The number of Kenyans in need of food aid has now hit 4.1 million as the country feels the effects of below-average long rains in the March-April-May season.
The growing number of those in need of food has been attributed to failed rains, which have slowed the regeneration of pasture and impacted negatively on the short crop season that normally thrives on October rains.
The National Drought Management Authority (NDMA) says the number of Kenyans in need of humanitarian assistance has jumped from 3.1 million last month to 4.1 million this June.
The agency says six counties of Marsabit, Mandera, Wajir, Samburu, Isiolo and Laikipia are at a critical alarm stage and they urgently need assistance.
NDMA normally categorises regions into three phases — normal, alert and alarm based on the severity of the drought.
The alarm stage is the most critical phase meaning that the lives of people and that of their livestock are hanging by a thread on account of severe drought.
“Below average performance of the rains has negatively impacted crop and livestock production across the Arid and Semi-Arid Lands. This is the fourth consecutive poor rainfall season since 2020,” says NDMA.
Child malnutrition, the agency says, rates remain high, with Garissa, Isiolo, Mandera, Marsabit, Samburu, Tana River, Turkana and Wajir being the worst affected.
“The malnutrition trend in these counties is mostly due to decline in milk production, hence reduced milk consumption at the household level,” it said.
“ It is aggravated by poor dietary diversity, poor child feeding practices and reduced food intake.”
The long rains did not perform as well as had been forecasted by the weatherman with most parts of the countries recording below average.
This is set to reignite debate on the quality of data coming from the Kenya Meteorological Department which had earlier in the year projected more than sufficient rains for the year.
NDMA chief executive officer Hared Hassan said the Government is scaling up relief assistance to affected communities with the help of partners, led by the United Nations Agencies.
At least 94,000 poor households have so far received half a billion shillings under the Hunger Safety Net Programme (HSNP) as of May.
NDMA says it has disbursed Sh517 million to the poor and vulnerable households in Marsabit, Wajir, Mandera and Turkana counties under the routine cash transfer segment.
The agency has also disbursed a further Sh150 million under the drought shock responsive cash transfer portfolio to an additional 55,699 households in Mandera, Marsabit and Wajir counties.
The payment, which is for the March-April cycle has seen Mandera and Marsabit counties, with over 20,000 and 19,000 beneficiaries, receive Sh111 million and Sh107 million respectively while Wajir county with over 18,000 beneficiaries got Sh98 million.
The cash disbursements under the HSNP are part of the larger Kenya Social and Economic Inclusion Project (KSEIP) implemented by the government.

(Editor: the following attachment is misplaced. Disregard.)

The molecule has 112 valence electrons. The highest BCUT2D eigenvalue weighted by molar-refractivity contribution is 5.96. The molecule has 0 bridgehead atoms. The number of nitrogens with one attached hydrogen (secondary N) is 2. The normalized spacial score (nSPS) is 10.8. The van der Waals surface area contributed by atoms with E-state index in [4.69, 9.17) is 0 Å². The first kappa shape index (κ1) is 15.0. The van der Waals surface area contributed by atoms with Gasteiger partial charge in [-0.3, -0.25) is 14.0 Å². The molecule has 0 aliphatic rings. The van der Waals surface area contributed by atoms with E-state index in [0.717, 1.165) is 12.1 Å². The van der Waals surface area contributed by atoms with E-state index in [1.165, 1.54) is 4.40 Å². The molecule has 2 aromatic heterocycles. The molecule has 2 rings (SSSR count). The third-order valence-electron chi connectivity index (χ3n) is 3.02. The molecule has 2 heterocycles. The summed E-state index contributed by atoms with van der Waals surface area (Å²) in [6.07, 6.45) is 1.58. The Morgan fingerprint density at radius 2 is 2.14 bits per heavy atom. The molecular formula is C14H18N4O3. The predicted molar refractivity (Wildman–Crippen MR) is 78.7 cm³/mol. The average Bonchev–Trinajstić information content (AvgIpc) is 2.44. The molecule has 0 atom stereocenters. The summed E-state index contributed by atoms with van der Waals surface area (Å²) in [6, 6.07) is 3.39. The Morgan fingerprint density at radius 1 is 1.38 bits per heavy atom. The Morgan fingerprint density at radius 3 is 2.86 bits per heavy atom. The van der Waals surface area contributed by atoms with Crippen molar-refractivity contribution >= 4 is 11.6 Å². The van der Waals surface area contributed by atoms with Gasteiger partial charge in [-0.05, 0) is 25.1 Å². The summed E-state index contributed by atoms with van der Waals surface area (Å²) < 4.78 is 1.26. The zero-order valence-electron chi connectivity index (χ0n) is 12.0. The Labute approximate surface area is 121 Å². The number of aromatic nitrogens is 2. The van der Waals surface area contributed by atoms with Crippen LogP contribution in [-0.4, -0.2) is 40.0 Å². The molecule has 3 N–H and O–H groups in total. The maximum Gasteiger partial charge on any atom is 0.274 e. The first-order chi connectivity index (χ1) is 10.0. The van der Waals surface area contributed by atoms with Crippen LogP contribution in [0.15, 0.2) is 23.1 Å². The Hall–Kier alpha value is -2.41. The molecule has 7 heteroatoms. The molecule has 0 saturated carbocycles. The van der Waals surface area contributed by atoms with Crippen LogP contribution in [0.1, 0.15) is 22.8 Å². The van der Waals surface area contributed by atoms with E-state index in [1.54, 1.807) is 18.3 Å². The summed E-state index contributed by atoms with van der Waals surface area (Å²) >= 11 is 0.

“Each household under the routine segment is entitled to Ksh5,400 while those under the shock-responsive portfolio will receive Sh2,700. This will go a long way in ensuring food for the vulnerable households in these four counties, which are among the most affected by drought,” said the CEO.
In the food security and nutrition security assessment report released in February, these counties were among those singled out as having huge populations in dire need of relief assistance.
The other cash transfers under KSEIP are Older Person Cash Transfer (OPCT), Persons with Severe Disabilities (PWSD) and Orphans and Vulnerable Children (OVC) under the overall Inua Jamii programme.
The government has disbursed over Sh2.11 billion in cash transfers under HSNP and another Sh8.58 billion targeting the elderly, orphans and vulnerable children and people with severe disabilities.
NDMA says it is currently undertaking registration of poor and vulnerable households in Isiolo, Garissa, Samburu, and Tana River counties with a view to bringing on board an additional 32,000 households under the programme.
“We intend to bring on board as many households in the arid counties since these counties are most affected by drought. HSNP cash transfers reach about 26 percent of the population in the programme counties,” he said.
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The drought comes at a time when Kenyans are grappling with high cost of living that has seen the price of nearly all basic goods skyrocket, piling pressure on inflation.
Kenya’s inflation hit a 27-month high in May on the back of a jump in the price of essential items like cooking oil, food, fuel and soap, squeezing household budgets and demand for goods and services.
The cost of living measure rose to 7.1 percent in May from 6.5 percent the prior month, according to the Kenya National Bureau of Statistics (KNBS).
For instance, the price of maize flour has gone up from Sh125 last month to Sh150 for a two-kilo packet at the moment while milk is retailing at Sh60 from Sh55 previously for a fresh packet of 500ml.
The government has opened a duty-free import window for maize outside of Africa with the view to checking the runaway price of flour on the shelves.
Kenya depleted emergency stocks in the Strategic Food Reserve (SFR) nearly four years ago as the government cut the supply of physical stocks to the affected households and embraced cash transfer.
The State said the distribution of maize and other food commodities to the affected people had been marred with corruption, which saw the foodstuff ending up in the wrong hands at the expense of the would-be beneficiaries.